24/07/2017 06:27 SAST | Updated 25/07/2017 06:08 SAST

Battle For The Branches: How These Provinces Will Determine The ANC's Next Leader

The results of a heated contest for KwaZulu-Natal, the Northern Cape and the Western Cape could be highly influential in the succession race.

Rogan Ward / Reuters
Sihle Zikalala. leader of the powerful KZN ANC.


The battle for control of the provincial branches of the ANC is intensifying as the party draws nearer to electing a presidential successor in December.

Tensions are expected to reach boiling point this week when the party's national executive committee meets to discuss performance at various structural levels as well as internal leadership dynamics.

But the battle lines have already been drawn between top presidential runners Nkosazana Dlamini-Zuma and current deputy president, Cyril Ramaphosa. The feuds are mainly between their respective camps across the country, who are fighting it out to take control of provincial executive committees ahead of December.

KwaZulu-Natal was always going to be a hazardous area for Ramaphosa -- the province being the home of both Zuma and his ex-wife. But internal factions have rocked the Zuma stronghold, making way for the deputy president. That is, if his supporters can overthrow the current leadership.

Currently, Zuma frontman Sihle Zikalala stands at the helm of the ANC in the province. Zikalala and his branch leaders, like KZN ANC secretary Super Zuma, are staunch and unwavering Zuma supporters and have thrown their weight behind Dlamini-Zuma.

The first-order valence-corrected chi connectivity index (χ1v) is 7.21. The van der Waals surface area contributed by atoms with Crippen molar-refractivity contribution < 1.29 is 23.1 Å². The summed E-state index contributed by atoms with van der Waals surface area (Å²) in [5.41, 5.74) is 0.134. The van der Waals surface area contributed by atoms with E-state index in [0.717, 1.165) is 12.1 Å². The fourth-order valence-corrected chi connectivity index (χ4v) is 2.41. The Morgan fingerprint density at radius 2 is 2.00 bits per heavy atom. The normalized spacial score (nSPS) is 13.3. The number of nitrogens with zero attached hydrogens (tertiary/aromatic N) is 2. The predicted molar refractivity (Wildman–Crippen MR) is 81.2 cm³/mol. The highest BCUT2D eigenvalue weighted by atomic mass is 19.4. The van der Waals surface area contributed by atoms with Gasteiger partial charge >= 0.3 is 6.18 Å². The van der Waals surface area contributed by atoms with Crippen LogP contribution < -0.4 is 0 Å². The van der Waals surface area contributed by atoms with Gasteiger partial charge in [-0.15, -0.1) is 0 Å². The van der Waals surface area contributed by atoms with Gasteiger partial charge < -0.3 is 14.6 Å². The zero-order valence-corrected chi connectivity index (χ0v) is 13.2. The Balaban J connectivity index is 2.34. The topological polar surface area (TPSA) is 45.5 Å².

But their title is being contested.

Ramaphosa's allies, led by former KZN Premier Senzo Mchunu, have instituted court proceedings to have the results of the 2015 provincial elective conference, where Zikala and his slate won, declared null and void. Citing procedural flaws, Mchunu's group believe the election was rigged and none of the leaders were legitimately elected.

The case is expected to be heard later next month, and if the court grants in Mchunu's favour, it will deal a fatal blow to Zikalala's influence in the province. In turn, Ramaphosa may have a few months to cover the province in his banners--– that is if the case isn't stalled further.

But Dlamini-Zuma's camp in KZN is not only on the defensive.

On Sunday, the provincial leadership announced it would strip the lower south coast region of its powers. The area is seen as a Mchunu stronghold and although the branch was not disbanded, stripping its leaders of power will have a knock-on effect in Ramaphosa's campaign.

The Dlamini-Zuma faction is also pushing for the disbandment of PECs in the Northern Cape and the Western Cape -- both of which are Ramaphosa-aligned.

In the Western Cape, there is an ongoing battle for the Dullah Omar region, the largest region in the province, which covers the Cape Town metro.

The Dlamini-Zuma camp had a tight hold on the region until it was recently disbanded after accusations of defiance and mismanagement.

It was replaced with a regional task team led by Leonard Ramatlakane, but the ousted structure turned to Luthuli House for an intervention.

Luthuli House, under the president, is also intervening in the Northern Cape.

Zuma led a high-level delegation to Kimberley recently to make a case for the disbandment of the provincial ANC executive in the province. Those leaders have expressed support for Ramaphosa.

In a turn of the coin as compared with KZN, it is the Dlamini-Zuma faction who are disgruntled over the succeeding PEC leadership and are claiming that they were elected irregularly.

The outcomes in each of these provinces will have a significant impact on each campaign in the run up to December.